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Career advice for a nurse scientist?

Educators   (1,046 Views 5 Comments)
by PhD_Scientist PhD_Scientist (New) New

273 Profile Views; 1 Post

Hello,

This is my first time posting to this website in many many years (I was a member as an undergraduate student and regularly visited this website). I am looking for some career advice, or for someone who has experienced something similar.

I currently work at a major university as an Assistant Professor. I have worked at the same university since 2012 (received my masters degree in 2011) but was recently promoted to Assistant Professor after receiving my PhD in Nursing Science in 2015. I received my PhD degree from an extremely reputable and well known university. Although I thoroughly enjoyed my PhD program, I have not enjoyed my job as an Assistant Professor, which heavily focuses on conducting research (writing grant proposals, conducting research, and writing articles for publication). I love the flexibility and autonomy of working in a university setting, but dearly miss working with patients and people. Most of my job as a researcher is spent sitting behind a computer in my office.

I have thought about leaving my university job for many months but am hesitant. I worked extremely hard to get my PhD and feel like I am letting myself down by not doing research. Moreover, my job pays me an extremely healthy salary (over $100K) and am a little wary of taking a big pay cut.

I am wondering if there is anyone else on this site who has had a similar experience where they earned their PhD but did not like working in academia and took a job elsewhere. I don't want to work as a floor nurse again, but am wondering if there is another job that would involve more patient interaction and where I could translate the skills and talents acquired during my PhD.

Thanks for any insights or suggestions!

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llg has 42 years experience as a PhD, RN and specializes in Nursing Professional Development.

6 Followers; 13,195 Posts; 59,025 Profile Views

I have a PhD and work for a hospital in their Nursing Professional Development Department. We have another nurse with a PhD heading our Quality Improvement Department. More and more hospitals are hiring doctorally-prepared nurses for roles in staff development, quality management, and research facilitation. You may have to take a step down the ladder a bit to make the move ... before moving up the ladder once you get some experience outside of academia, but there are definitely positions out there that are being filled by PhD, RN types.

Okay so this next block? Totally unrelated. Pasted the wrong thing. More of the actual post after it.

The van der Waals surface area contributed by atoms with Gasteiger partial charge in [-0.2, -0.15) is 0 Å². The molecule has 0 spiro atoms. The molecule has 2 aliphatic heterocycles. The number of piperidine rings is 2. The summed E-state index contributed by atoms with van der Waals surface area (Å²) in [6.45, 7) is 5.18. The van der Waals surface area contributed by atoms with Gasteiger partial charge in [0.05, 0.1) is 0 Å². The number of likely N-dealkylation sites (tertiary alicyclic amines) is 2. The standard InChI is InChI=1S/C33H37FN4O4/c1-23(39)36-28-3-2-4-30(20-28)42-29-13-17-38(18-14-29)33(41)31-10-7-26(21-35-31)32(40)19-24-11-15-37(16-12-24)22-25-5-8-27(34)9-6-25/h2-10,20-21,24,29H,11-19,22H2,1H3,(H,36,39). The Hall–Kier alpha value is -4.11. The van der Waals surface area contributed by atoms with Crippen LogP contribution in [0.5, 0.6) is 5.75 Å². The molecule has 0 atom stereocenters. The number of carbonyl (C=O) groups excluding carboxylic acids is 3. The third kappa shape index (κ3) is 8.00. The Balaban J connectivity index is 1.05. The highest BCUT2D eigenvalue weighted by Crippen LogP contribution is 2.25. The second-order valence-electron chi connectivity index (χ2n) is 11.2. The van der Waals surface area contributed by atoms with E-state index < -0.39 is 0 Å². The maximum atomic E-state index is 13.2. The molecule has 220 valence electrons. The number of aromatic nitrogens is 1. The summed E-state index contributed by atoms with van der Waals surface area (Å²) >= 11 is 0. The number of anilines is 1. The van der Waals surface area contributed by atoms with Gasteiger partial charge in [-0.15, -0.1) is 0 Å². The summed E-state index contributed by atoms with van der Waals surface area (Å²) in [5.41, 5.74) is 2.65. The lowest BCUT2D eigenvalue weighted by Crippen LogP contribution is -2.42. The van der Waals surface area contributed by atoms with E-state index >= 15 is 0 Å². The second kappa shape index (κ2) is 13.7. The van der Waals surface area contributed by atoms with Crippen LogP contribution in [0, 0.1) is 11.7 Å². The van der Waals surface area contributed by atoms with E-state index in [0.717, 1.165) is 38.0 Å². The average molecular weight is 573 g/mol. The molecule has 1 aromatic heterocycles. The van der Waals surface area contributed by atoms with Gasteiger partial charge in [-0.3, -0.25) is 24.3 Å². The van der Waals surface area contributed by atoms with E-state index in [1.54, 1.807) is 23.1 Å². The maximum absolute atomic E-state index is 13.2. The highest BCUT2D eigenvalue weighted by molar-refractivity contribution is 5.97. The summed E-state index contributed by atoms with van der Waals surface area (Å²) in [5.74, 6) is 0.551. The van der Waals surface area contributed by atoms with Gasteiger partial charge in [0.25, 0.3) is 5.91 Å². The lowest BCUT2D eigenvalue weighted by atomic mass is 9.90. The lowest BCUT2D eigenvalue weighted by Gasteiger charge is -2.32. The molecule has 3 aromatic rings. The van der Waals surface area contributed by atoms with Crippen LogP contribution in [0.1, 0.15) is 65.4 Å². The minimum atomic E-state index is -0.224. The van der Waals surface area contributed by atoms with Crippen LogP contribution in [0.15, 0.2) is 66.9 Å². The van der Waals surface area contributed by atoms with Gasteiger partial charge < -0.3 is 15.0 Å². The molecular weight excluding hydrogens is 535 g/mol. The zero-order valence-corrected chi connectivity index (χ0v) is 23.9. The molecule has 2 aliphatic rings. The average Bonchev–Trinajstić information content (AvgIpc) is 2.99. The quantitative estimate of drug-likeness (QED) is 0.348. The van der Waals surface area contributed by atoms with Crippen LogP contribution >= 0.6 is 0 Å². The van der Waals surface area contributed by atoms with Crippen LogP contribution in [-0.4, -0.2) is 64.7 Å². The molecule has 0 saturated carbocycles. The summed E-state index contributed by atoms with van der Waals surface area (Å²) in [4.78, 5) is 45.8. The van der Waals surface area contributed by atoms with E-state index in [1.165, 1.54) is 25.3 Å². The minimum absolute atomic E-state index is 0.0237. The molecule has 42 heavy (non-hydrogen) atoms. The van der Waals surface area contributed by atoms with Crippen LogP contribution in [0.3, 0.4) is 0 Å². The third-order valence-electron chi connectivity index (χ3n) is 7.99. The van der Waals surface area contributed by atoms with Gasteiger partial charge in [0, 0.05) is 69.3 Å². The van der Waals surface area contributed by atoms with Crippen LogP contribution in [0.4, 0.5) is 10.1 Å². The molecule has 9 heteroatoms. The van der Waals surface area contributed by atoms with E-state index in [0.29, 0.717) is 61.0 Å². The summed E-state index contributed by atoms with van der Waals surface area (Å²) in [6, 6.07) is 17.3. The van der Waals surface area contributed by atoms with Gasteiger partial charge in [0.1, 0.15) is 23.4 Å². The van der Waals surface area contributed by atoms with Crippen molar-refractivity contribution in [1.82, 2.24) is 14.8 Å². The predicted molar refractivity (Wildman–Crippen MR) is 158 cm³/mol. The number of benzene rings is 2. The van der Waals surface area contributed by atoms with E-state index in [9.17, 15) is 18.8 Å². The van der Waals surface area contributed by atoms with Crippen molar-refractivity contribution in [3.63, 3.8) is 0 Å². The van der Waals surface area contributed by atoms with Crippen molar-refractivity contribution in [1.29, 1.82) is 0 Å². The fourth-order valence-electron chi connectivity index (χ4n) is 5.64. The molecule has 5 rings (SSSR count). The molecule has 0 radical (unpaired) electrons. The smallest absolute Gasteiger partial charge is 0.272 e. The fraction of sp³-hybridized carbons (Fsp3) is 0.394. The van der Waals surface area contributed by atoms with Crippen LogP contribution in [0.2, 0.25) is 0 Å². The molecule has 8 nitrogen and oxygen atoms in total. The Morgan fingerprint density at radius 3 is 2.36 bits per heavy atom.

A good way to get a broad overview of possibilities might be to look at the brochures for some of the major nursing conferences that are geared towards the upper level of clinical practice in a variety of specialties.. Look at the credentials and job titles of the speakers.

llg, PhD, RN-BC

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Buyer beware has 40 years experience as a BSN and specializes in GENERAL.

1,137 Posts; 11,285 Profile Views

OP:

You would have to agree that the position you presently hold is a coveted one among the hoards of Ph.Ds and DNPs pounding the pavement these days and having to settle for subsistence adjunct positions with no benefits.

I know my words are of no consolation but I do wish you well and urge the audience to PM you with any substantive and creative information you can provide.

Edited by Buyer beware
w

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431 Posts; 6,358 Profile Views

I have a PhD and am part of a home-based primary care multidisciplinary team. We see mainly older adults with multiple chronic conditions who are at risk of frequent ED visits/hospitalizations. My role is an interesting mix of case management and direct patient care. A PhD is not a requirement but I have found it immensely useful. I also have the opportunity to do side projects if I want. I went into this position immediately after finishing my PhD. I found that I really missed patient care!

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2 Followers; 14,620 Posts; 103,889 Profile Views

Most of the faculty in my graduate program had limited clinical practices in addition to their teaching responsibilities and research programs. Lots of people in your kind of position are maintaining some contact with hands-on clinical practice. You just have to be willing to put in the time and effort.

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